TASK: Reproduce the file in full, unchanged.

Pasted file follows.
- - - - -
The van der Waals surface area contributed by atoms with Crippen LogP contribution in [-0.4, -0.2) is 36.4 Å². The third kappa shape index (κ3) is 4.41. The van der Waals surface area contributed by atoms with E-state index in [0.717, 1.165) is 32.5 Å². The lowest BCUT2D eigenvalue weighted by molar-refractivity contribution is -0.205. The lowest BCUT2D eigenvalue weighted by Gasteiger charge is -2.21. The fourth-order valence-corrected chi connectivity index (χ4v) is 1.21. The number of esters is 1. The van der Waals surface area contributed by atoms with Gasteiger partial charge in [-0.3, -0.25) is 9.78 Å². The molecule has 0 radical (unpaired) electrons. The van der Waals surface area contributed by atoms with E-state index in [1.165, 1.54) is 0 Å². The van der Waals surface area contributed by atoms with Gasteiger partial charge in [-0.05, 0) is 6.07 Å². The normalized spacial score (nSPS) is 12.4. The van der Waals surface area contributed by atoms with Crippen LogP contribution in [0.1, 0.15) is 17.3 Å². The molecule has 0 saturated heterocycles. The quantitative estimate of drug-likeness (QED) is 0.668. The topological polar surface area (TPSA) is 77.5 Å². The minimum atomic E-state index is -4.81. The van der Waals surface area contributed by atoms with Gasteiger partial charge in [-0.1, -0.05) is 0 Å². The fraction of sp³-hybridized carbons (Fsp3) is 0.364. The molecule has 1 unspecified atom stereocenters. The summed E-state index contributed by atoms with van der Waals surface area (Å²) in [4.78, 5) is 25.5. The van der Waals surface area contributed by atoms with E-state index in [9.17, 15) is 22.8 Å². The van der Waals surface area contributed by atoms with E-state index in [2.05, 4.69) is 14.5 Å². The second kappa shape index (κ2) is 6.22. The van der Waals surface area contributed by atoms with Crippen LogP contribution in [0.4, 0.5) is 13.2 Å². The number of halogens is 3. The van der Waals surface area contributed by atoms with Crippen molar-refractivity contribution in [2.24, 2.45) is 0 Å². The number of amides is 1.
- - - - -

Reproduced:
The van der Waals surface area contributed by atoms with Crippen LogP contribution in [-0.4, -0.2) is 36.4 Å². The third kappa shape index (κ3) is 4.41. The van der Waals surface area contributed by atoms with E-state index in [0.717, 1.165) is 32.5 Å². The lowest BCUT2D eigenvalue weighted by molar-refractivity contribution is -0.205. The lowest BCUT2D eigenvalue weighted by Gasteiger charge is -2.21. The fourth-order valence-corrected chi connectivity index (χ4v) is 1.21. The number of esters is 1. The van der Waals surface area contributed by atoms with Gasteiger partial charge in [-0.3, -0.25) is 9.78 Å². The molecule has 0 radical (unpaired) electrons. The van der Waals surface area contributed by atoms with E-state index in [1.165, 1.54) is 0 Å². The van der Waals surface area contributed by atoms with Gasteiger partial charge in [-0.05, 0) is 6.07 Å². The normalized spacial score (nSPS) is 12.4. The van der Waals surface area contributed by atoms with Crippen LogP contribution in [0.1, 0.15) is 17.3 Å². The molecule has 0 saturated heterocycles. The quantitative estimate of drug-likeness (QED) is 0.668. The topological polar surface area (TPSA) is 77.5 Å². The minimum atomic E-state index is -4.81. The van der Waals surface area contributed by atoms with Gasteiger partial charge in [-0.1, -0.05) is 0 Å². The fraction of sp³-hybridized carbons (Fsp3) is 0.364. The molecule has 1 unspecified atom stereocenters. The summed E-state index contributed by atoms with van der Waals surface area (Å²) in [4.78, 5) is 25.5. The van der Waals surface area contributed by atoms with E-state index in [9.17, 15) is 22.8 Å². The van der Waals surface area contributed by atoms with E-state index in [2.05, 4.69) is 14.5 Å². The second kappa shape index (κ2) is 6.22. The van der Waals surface area contributed by atoms with Crippen LogP contribution in [0.4, 0.5) is 13.2 Å². The number of halogens is 3. The van der Waals surface area contributed by atoms with Crippen molar-refractivity contribution in [2.24, 2.45) is 0 Å². The number of amides is 1.